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ADDRESSING STUDENT PROBLEM BEHAVIOR:
Conducting a Functional Behavioral Assessment (3rd edition)

May 12, 1998


TABLE OF CONTENTS

Acknowledgments
Introduction
Rationale for Using Functional Behavioral Assessments to Develop Positive Behavior Interventions
Functional Assessment is a Team Effort
A Method for Conducting a Functional Behavioral Assessment
Direct and Indirect Measures of Student Behavior
Summary of Steps to Conduct a Functional Behavioral Assessment
The Behavioral Intervention Plan
Conclusion
Additional Information on Functional Assessment
Appendix A: Scatterplots
Appendix B: ABC Charts
Appendix C: Functional Assessment Interview Forms
Appendix D: Sample Teacher and Student Interviews
Appendix E: Problem Behavior Questionnaire
Appendix F:  Data Triangulation Chart

Indirect Assessment

We know that student behavior usually is related to the context in which it occurs. However, the IEP team will not always be able to directly observe all the events that bring about or maintain specific student behavior. So-called "setting events" (sometimes referred to as slow triggers) can exist within the classroom (e.g., Charles is asked to join a new reading group), or be far removed from it but still exert a powerful influence over student behavior (e.g., Charles has an argument with another student at the bus stop before school). External events of this nature may increase the likelihood of conflict in the classroom, especially if the student is struggling academically and/or dislikes the subject matter. These setting events (or specific antecedents for the behavior) often may not be directly observable. In other cases, the behavior may be serious but not occur frequently enough in settings accessible to adults to be readily observed (e.g., verbal or physical aggression). In these instances, the behavior must be assessed by using indirect measures.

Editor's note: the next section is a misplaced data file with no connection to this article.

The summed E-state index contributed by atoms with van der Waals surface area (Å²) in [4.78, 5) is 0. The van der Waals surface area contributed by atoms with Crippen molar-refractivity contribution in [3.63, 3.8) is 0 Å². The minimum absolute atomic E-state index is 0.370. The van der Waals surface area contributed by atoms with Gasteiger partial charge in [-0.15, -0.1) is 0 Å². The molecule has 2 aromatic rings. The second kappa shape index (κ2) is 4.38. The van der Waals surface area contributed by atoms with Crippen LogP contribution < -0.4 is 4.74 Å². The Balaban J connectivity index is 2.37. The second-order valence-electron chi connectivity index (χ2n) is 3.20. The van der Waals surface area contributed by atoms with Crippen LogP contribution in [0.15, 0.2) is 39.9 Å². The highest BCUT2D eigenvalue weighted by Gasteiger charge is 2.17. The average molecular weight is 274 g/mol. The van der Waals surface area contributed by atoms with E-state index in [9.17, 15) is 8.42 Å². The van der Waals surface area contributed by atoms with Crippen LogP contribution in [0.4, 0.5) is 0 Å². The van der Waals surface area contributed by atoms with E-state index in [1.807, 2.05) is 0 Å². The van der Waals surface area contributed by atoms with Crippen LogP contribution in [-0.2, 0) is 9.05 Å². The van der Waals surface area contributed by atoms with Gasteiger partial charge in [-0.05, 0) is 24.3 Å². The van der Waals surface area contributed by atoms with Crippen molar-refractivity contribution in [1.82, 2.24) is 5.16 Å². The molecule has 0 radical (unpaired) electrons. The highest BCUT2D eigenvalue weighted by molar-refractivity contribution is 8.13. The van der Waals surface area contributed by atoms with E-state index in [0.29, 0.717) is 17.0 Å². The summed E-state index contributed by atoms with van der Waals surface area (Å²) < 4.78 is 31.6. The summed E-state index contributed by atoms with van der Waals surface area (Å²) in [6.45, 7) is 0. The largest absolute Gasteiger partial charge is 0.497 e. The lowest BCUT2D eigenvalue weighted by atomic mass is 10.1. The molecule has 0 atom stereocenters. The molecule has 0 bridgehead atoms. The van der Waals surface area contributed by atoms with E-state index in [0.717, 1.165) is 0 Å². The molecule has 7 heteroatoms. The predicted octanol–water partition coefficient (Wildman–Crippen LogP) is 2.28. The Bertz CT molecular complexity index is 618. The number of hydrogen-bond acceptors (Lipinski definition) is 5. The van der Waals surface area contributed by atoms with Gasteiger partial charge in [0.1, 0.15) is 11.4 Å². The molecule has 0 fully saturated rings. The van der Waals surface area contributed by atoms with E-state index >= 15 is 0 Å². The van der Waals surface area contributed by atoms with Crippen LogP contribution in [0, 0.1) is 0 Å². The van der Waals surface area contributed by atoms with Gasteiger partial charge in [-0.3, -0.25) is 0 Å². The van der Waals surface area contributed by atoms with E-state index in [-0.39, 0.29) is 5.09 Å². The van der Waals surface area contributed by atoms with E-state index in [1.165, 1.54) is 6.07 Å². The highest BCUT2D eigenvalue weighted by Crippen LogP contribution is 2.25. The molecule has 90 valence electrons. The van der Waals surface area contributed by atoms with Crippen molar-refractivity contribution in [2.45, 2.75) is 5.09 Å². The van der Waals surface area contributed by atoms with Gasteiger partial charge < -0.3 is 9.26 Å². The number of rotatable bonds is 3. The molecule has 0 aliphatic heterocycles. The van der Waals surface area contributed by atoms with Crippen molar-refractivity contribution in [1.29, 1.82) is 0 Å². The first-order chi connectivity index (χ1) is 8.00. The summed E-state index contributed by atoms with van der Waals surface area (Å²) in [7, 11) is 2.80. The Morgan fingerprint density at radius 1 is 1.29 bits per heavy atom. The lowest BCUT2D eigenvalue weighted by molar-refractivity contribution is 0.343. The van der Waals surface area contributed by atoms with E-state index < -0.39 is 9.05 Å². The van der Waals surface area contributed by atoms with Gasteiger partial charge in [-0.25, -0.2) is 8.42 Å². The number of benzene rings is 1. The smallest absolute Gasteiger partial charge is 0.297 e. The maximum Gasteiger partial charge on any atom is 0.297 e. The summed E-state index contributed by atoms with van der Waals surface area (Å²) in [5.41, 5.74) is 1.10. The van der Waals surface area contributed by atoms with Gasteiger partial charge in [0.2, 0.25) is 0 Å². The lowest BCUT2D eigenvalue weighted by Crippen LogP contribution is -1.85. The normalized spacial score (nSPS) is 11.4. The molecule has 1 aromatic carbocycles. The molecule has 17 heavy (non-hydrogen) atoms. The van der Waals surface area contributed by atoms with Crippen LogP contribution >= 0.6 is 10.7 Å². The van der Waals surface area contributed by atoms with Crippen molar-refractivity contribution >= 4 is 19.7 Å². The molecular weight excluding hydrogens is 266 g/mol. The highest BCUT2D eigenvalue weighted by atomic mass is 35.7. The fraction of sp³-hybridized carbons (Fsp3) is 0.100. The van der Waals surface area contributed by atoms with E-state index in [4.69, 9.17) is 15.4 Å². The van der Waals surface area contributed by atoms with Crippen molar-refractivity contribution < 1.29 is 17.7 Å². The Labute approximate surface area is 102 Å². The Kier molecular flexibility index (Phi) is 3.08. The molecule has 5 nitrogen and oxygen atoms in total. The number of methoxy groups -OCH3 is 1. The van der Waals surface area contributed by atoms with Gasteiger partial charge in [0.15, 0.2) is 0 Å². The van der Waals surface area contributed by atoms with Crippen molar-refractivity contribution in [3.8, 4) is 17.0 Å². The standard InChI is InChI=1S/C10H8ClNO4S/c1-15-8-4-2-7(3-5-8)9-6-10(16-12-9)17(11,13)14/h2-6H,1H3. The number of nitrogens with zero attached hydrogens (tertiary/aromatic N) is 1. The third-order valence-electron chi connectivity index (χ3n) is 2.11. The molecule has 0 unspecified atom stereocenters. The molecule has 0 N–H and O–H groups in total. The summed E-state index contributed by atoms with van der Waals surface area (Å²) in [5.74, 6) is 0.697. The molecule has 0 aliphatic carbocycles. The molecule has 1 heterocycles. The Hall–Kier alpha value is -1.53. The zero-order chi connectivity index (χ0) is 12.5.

Methods of indirect assessment. Indirect or, as it is sometimes called, informant assessment, relies heavily on the use of interviews with teachers and other adults (e.g., bus drivers, cafeteria workers, office staff) who have direct contact with the student. (See Appendix C for a sample interview form.) In addition, a semi-structured interview with the student, himself, could provide insight into the student’s perspective of the situation and yield a more complete understanding of the reasons behind the inappropriate behavior. It may be useful to follow the same interview format with both the student and significant adults (e.g., special and regular classroom teachers, support personnel) and to compare these two sources of information. Even elementary aged students can be credible informants, capable of sharing accurate information about contextual factors that influence their behavior. Indirect measures can yield valuable information, but they usually are not as reliable as direct observation measures. For this reason, IEP teams must be careful not to put too much faith in information derived from informant accounts alone. Examples of interviews conducted with teachers and students to help determine the likely function of a student’s behavior are included in Appendix D.